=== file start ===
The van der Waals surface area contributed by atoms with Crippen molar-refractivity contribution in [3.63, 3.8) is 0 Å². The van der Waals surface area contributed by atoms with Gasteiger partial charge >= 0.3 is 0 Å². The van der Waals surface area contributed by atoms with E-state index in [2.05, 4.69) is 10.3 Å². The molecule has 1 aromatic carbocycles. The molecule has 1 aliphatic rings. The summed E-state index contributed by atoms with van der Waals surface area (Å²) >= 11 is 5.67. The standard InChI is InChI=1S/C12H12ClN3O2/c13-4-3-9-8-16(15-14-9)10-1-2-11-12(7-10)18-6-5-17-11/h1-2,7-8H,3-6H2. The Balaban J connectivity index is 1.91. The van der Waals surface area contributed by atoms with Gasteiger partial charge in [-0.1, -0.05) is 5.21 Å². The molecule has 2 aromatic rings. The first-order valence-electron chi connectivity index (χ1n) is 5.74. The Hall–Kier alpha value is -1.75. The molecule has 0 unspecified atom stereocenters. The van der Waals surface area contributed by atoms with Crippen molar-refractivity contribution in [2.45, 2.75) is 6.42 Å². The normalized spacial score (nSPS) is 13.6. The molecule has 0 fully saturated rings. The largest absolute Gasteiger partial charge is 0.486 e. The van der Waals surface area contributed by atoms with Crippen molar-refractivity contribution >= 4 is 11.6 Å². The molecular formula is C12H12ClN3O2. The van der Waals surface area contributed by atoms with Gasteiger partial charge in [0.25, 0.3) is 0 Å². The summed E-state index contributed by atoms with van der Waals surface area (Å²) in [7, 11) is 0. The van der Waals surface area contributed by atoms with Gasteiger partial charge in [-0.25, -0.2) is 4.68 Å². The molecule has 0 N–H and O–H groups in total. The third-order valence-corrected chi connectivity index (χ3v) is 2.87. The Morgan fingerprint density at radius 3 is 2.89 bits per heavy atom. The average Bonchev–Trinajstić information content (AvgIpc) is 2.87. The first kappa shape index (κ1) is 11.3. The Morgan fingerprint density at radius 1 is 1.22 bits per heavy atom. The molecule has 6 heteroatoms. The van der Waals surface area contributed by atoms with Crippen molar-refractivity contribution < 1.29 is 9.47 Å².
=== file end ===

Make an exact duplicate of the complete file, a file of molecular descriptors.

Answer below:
The van der Waals surface area contributed by atoms with Crippen molar-refractivity contribution in [3.63, 3.8) is 0 Å². The van der Waals surface area contributed by atoms with Gasteiger partial charge >= 0.3 is 0 Å². The van der Waals surface area contributed by atoms with E-state index in [2.05, 4.69) is 10.3 Å². The molecule has 1 aromatic carbocycles. The molecule has 1 aliphatic rings. The summed E-state index contributed by atoms with van der Waals surface area (Å²) >= 11 is 5.67. The standard InChI is InChI=1S/C12H12ClN3O2/c13-4-3-9-8-16(15-14-9)10-1-2-11-12(7-10)18-6-5-17-11/h1-2,7-8H,3-6H2. The Balaban J connectivity index is 1.91. The van der Waals surface area contributed by atoms with Gasteiger partial charge in [-0.1, -0.05) is 5.21 Å². The molecule has 2 aromatic rings. The first-order valence-electron chi connectivity index (χ1n) is 5.74. The Hall–Kier alpha value is -1.75. The molecule has 0 unspecified atom stereocenters. The van der Waals surface area contributed by atoms with Crippen molar-refractivity contribution in [2.45, 2.75) is 6.42 Å². The normalized spacial score (nSPS) is 13.6. The molecule has 0 fully saturated rings. The largest absolute Gasteiger partial charge is 0.486 e. The van der Waals surface area contributed by atoms with Crippen molar-refractivity contribution >= 4 is 11.6 Å². The molecular formula is C12H12ClN3O2. The van der Waals surface area contributed by atoms with Gasteiger partial charge in [0.25, 0.3) is 0 Å². The summed E-state index contributed by atoms with van der Waals surface area (Å²) in [7, 11) is 0. The van der Waals surface area contributed by atoms with Gasteiger partial charge in [-0.25, -0.2) is 4.68 Å². The molecule has 0 N–H and O–H groups in total. The third-order valence-corrected chi connectivity index (χ3v) is 2.87. The Morgan fingerprint density at radius 3 is 2.89 bits per heavy atom. The average Bonchev–Trinajstić information content (AvgIpc) is 2.87. The first kappa shape index (κ1) is 11.3. The Morgan fingerprint density at radius 1 is 1.22 bits per heavy atom. The molecule has 6 heteroatoms. The van der Waals surface area contributed by atoms with Crippen molar-refractivity contribution < 1.29 is 9.47 Å².